Steven L. Ossad. Omar Nelson Bradley: America's GI General. Columbia: University of Missouri Press, 2017. 492 pp. $36.95 (cloth), ISBN 978-0-8262-2136-0.
Reviewed by Zoe Rose Buonaiuto (Princeton)
Published on H-War (March, 2018)
Commissioned by Margaret Sankey (Air War College)
Biography is a tricky literary genre: write too little and you do your subject a disservice, failing to convey essential historical highlights. Write too much and you risk overwhelming your reader with inconsequential minutia. Steven L. Ossad strikes a healthy balance in Omar Nelson Bradley: America’s GI General, published in late 2017 by the University of Missouri Press. Ossad aims to distinguish Bradley from his more illustrious American contemporaries: “If it succeeds, this biography will help take Bradley from obscurity and expose him once more to critical light, where his considerable achievements—and his glaring shortcomings—can be recounted, examined, and evaluated on their own terms” (p. 16). Ossad aligns himself with the historiographical camp that characterizes Bradley as a humble, unassuming general, especially when compared to generals Douglas MacArthur or George Patton. But Ossad’s biography steers far from hagiography; here, Bradley is exposed, quite literally, warts (or rather boils and piles) and all.
Ossad is an independent historian who has spent his writing career marrying the genre of biography, the field of military history, and the psychology of military leadership. His prior publications include articles on the lives of Lloyd L. Fredendall, Joseph Mansfield, and Col. David “Mickey” Marcus, as well as a co-authored biography of General Maurice Rose. In addition to his academic work, Ossad operates a military staff-ride company catering to business groups, leading case studies in teamwork, effective leadership, and high-stakes operations. The successful Army career of Omar Bradley, known as the “GI’s General” for his relatable nature and concern for ground troops during World War II, has likely been an important example in Ossad’s staff-ride programming and with this book readers, too, can share in the experience.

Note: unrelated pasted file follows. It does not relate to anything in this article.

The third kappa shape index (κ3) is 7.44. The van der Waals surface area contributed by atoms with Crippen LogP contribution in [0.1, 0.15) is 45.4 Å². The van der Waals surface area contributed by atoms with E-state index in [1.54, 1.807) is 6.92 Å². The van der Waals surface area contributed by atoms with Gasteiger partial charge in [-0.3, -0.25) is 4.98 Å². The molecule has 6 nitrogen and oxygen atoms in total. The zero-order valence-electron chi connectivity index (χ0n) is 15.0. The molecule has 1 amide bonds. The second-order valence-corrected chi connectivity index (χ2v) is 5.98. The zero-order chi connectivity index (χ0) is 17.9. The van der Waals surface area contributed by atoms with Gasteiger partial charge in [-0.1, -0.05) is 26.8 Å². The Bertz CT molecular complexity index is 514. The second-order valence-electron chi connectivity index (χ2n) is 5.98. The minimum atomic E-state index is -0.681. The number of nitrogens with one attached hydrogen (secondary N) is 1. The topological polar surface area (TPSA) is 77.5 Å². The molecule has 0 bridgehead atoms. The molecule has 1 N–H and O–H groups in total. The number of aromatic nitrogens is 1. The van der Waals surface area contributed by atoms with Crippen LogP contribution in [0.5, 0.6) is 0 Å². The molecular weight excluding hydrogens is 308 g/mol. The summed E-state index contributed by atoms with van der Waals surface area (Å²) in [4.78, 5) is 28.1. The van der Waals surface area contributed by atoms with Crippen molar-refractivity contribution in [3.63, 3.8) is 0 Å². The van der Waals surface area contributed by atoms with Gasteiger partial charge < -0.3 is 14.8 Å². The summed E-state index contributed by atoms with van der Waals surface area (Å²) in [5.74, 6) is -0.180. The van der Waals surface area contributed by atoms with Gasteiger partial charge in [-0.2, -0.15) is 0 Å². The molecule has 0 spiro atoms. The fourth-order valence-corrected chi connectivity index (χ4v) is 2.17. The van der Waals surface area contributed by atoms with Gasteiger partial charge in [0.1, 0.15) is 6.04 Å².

The biography is organized in three parts. Part 1, “Becoming a Commander,” focuses on Bradley’s development at West Point and his early career advancements stateside and in North Africa and Sicily. Part 2, “The Liberation of Europe,” begins with Bradley’s appointment as commander of the US First Army in September 1943, and ends with the Allied victory in Europe. Part 3, “Shaper of the Post-War World,” highlights Truman’s 1945 decision to make Bradley the head of the Veteran’s Administration (VA) and, later, the Army chief of staff and the inaugural chairman of the Joint Chiefs of Staff.